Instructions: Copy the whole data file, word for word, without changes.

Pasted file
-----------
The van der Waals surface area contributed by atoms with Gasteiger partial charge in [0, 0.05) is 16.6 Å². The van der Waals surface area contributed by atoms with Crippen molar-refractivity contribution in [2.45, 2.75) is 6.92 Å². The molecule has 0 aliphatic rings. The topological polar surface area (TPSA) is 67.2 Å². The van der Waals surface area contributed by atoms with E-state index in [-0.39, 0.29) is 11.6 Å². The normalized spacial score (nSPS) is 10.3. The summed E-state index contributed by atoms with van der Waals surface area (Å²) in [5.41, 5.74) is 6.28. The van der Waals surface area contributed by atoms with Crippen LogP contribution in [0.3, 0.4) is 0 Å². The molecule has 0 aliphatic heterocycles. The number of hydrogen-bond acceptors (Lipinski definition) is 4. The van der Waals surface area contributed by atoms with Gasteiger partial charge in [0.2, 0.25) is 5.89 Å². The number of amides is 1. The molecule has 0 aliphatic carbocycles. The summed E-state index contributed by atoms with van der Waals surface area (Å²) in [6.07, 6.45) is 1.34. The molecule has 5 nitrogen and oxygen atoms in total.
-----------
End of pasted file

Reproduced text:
The van der Waals surface area contributed by atoms with Gasteiger partial charge in [0, 0.05) is 16.6 Å². The van der Waals surface area contributed by atoms with Crippen molar-refractivity contribution in [2.45, 2.75) is 6.92 Å². The molecule has 0 aliphatic rings. The topological polar surface area (TPSA) is 67.2 Å². The van der Waals surface area contributed by atoms with E-state index in [-0.39, 0.29) is 11.6 Å². The normalized spacial score (nSPS) is 10.3. The summed E-state index contributed by atoms with van der Waals surface area (Å²) in [5.41, 5.74) is 6.28. The van der Waals surface area contributed by atoms with Crippen LogP contribution in [0.3, 0.4) is 0 Å². The molecule has 0 aliphatic heterocycles. The number of hydrogen-bond acceptors (Lipinski definition) is 4. The van der Waals surface area contributed by atoms with Gasteiger partial charge in [0.2, 0.25) is 5.89 Å². The number of amides is 1. The molecule has 0 aliphatic carbocycles. The summed E-state index contributed by atoms with van der Waals surface area (Å²) in [6.07, 6.45) is 1.34. The molecule has 5 nitrogen and oxygen atoms in total.